Tuesday, March 11, 2014

Homework - Is it Worth It?

In what is probably one of THE longest running discussions in the history of US public education, comes yet another study on the outcomes for student doing homework.

From Stanford University News (Stanford is where the study was conducted):

A Stanford researcher found that too much homework can negatively affect kids, especially their lives away from school, where family, friends and activities matter.

"Our findings on the effects of homework challenge the traditional assumption that homework is inherently good," wrote Denise Pope, a senior lecturer at the Stanford Graduate School of Education and a co-author of a study published in the Journal of Experimental Education.

What is fascinating is who the researchers studied.  It was about 4,000 students from 10 high-performing high schools in well-off California cities.   There was a survey and open-ended questions about the students' own thoughts on homework.

Students in these schools average about 3.1 hours of homework each night.

Pope and her colleagues found that too much homework can diminish its effectiveness and even be counterproductive. They cite prior research indicating that homework benefits plateau at about two hours per night, and that 90 minutes to two and a half hours is optimal for high school.

The study found that too much homework is associated with stress (less than 1% said homework was not a stress factor in their lives), reductions in health (headaches, stomachaches, sleep loss, etc.) and less time for family, friends and after-school activities.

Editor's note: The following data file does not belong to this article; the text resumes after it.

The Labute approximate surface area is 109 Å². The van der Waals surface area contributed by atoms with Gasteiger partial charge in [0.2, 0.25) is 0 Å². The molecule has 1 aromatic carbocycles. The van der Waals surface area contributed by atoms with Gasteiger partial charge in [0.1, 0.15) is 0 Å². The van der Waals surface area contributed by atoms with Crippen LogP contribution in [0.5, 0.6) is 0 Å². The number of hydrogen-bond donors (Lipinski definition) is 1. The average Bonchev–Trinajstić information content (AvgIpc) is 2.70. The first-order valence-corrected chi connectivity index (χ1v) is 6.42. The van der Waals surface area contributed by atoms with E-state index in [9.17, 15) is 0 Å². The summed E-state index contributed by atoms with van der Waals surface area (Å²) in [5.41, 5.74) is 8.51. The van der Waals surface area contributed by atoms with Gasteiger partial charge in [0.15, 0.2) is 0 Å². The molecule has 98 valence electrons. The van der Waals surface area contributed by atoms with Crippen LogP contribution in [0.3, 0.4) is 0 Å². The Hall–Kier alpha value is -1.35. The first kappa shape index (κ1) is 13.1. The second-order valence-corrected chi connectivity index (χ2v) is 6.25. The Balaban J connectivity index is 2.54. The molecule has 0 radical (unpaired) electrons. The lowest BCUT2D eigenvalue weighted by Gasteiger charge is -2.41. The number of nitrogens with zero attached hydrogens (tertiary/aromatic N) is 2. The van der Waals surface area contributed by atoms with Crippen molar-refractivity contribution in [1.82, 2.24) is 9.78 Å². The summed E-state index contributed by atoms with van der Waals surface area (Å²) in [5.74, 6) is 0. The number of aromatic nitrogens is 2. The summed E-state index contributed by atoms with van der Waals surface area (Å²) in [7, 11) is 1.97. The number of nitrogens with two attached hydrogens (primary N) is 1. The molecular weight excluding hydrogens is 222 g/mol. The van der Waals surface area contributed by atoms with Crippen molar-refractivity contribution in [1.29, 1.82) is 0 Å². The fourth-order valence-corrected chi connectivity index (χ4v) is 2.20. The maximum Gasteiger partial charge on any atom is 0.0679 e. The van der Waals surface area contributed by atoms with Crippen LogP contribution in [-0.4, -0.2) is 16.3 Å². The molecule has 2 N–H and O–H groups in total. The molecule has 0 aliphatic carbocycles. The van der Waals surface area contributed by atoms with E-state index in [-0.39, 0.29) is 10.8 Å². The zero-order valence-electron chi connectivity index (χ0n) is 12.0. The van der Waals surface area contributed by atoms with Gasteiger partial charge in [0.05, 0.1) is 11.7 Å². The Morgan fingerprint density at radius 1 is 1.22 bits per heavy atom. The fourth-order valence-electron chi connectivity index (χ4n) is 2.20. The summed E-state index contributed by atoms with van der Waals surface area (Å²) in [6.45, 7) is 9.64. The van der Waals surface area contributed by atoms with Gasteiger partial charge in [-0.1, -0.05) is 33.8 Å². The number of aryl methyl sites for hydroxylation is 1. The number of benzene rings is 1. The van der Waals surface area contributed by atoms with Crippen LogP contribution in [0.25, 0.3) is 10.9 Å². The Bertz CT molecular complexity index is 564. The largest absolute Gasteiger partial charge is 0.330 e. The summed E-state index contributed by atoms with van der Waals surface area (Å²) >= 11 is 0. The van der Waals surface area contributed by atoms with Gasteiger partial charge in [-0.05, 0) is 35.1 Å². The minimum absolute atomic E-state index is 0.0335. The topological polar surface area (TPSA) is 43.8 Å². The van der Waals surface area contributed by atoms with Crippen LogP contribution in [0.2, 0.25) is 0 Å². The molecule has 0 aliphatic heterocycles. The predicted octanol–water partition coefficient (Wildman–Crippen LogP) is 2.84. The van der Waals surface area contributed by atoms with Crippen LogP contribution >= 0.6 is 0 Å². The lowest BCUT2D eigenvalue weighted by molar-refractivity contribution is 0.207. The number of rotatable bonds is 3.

And, there was that age-old question that all highschoolers ask: what is the point to this homework?

Also, there was no relationship between the time spent on homework and how much the student enjoyed it. The research quoted students as saying they often do homework they see as "pointless" or "mindless" in order to keep their grades up.

She said the research calls into question the value of assigning large amounts of homework in high-performing schools. Homework should not be simply assigned as a routine practice, she said.

"Rather, any homework assigned should have a purpose and benefit, and it should be designed to cultivate learning and development," wrote Pope.

A few thoughts:

1) I am sad to say but I felt that at least one-third of homework my sons received was not useful at all.  It did seem like busy work.  I remember my younger son in 8th grade studying Romeo and Juliet.  (As an aside, why just this one in middle school? It went on for at least 4 weeks.)  My son comes home and tells me the assignment is to make a mask.  I asked him if he was supposed to research what a medieval mask would look like and then create the mask.  He looked at the sheet and then said, "Nope, just make a mask."  I couldn't believe it and yet there it was.  That's a 4th grade assignment, not an 8th grade assignment. 

2) I wonder what the stats and comments would have been like for middle income and lower-income groups of students.  I suspect the study's stat of 56% of kids "consider homework a primary source of stress" might be even higher.